1. Limited time only! Sign up for a free 30min personal tutor trial with Chegg Tutors
    Dismiss Notice
Dismiss Notice
Join Physics Forums Today!
The friendliest, high quality science and math community on the planet! Everyone who loves science is here!

Generating Functions in Hamiltonian Mechanics

  1. Feb 19, 2014 #1


    User Avatar

    I have been looking at canonical transformation using generating functions. I am using the Goldstein book and it gives the following example -
    F1=qQ ⇔ Q=p and P=-q

    F2=qP ⇔ Q=q and P=p

    F3=pQ ⇔ Q=-q and P=-p

    F4=pP ⇔ Q=p and P=-q

    I'm confused ! Obviously functions 1 and 4 give the same canonical transformation Q=p and P=-q but functions 2 and 3 both return different transformations.
    Are all 4 functions supposed to return the same transformation ?
  2. jcsd
  3. Feb 20, 2014 #2


    User Avatar
    Science Advisor
    Gold Member
    2017 Award

    It depends which kind of generating function you use. All of them depend on one set of the old and new phase-space variables. The original generating function, which can be directly derived from the action principle in Hamiltonian formulation and the demand that the transformation should be canonical (i.e., diffeomorphisms on phase space that leave the Poisson brackets invariant), is
    The relation between the old and new coordinates is then given by
    [tex]p=\partial_q f, \quad P=-\partial_Q f.[/tex]
    The other generating functions are equivalent and can be found via Legendre transformations, e.g.,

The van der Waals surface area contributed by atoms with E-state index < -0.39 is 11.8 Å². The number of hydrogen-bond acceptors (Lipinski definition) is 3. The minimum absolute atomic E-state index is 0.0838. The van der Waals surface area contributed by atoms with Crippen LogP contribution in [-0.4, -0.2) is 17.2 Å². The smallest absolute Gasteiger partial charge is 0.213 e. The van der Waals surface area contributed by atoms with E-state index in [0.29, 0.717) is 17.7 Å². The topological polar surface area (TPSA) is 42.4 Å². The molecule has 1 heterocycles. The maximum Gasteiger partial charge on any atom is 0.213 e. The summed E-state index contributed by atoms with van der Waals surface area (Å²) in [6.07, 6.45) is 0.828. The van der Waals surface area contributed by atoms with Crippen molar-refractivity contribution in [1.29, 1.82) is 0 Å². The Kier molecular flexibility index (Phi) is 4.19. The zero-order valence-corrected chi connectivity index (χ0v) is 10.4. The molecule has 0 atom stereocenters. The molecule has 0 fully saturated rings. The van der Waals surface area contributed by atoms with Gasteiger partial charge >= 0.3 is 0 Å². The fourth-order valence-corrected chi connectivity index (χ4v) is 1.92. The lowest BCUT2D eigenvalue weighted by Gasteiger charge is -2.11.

[tex]f(q,Q)=g_1(q,P)-Q \cdot P.[/tex]
    Then you get
    [tex]p=\partial_q g_1, \quad Q=\partial_P g_2.[/tex]
    The next combination is
    [tex]f(q,Q)=g_2(p,Q)+q \cdot p.[/tex]
    Then we get
    [tex]q=-\partial_p g_2, \quad P=-\partial_Q g_2.[/tex]
    Finally we use
    [tex]g_2(p,Q)=g_3(p,P)-Q \cdot P.[/tex]
    Then we have
    [tex]q=-\partial_p g_3, \quad Q=\partial_P g_3.[/tex]
    In all four cases the generating functions may also depend explicitly on time. Then you always have to adapt also the Hamiltonian via
    [tex]H'=H+\partial_t (\text{generating function}).[/tex]
    So all four Legendre transformations in your examples are correct and obviously do not represent the same transformation.
  4. Feb 20, 2014 #3


    User Avatar

    So you choose the particular generating function depending on what the transformation is ? Either function 1 or 4 which return the same transformation ; or function 2 or function 3 which both return different transformations ?
Share this great discussion with others via Reddit, Google+, Twitter, or Facebook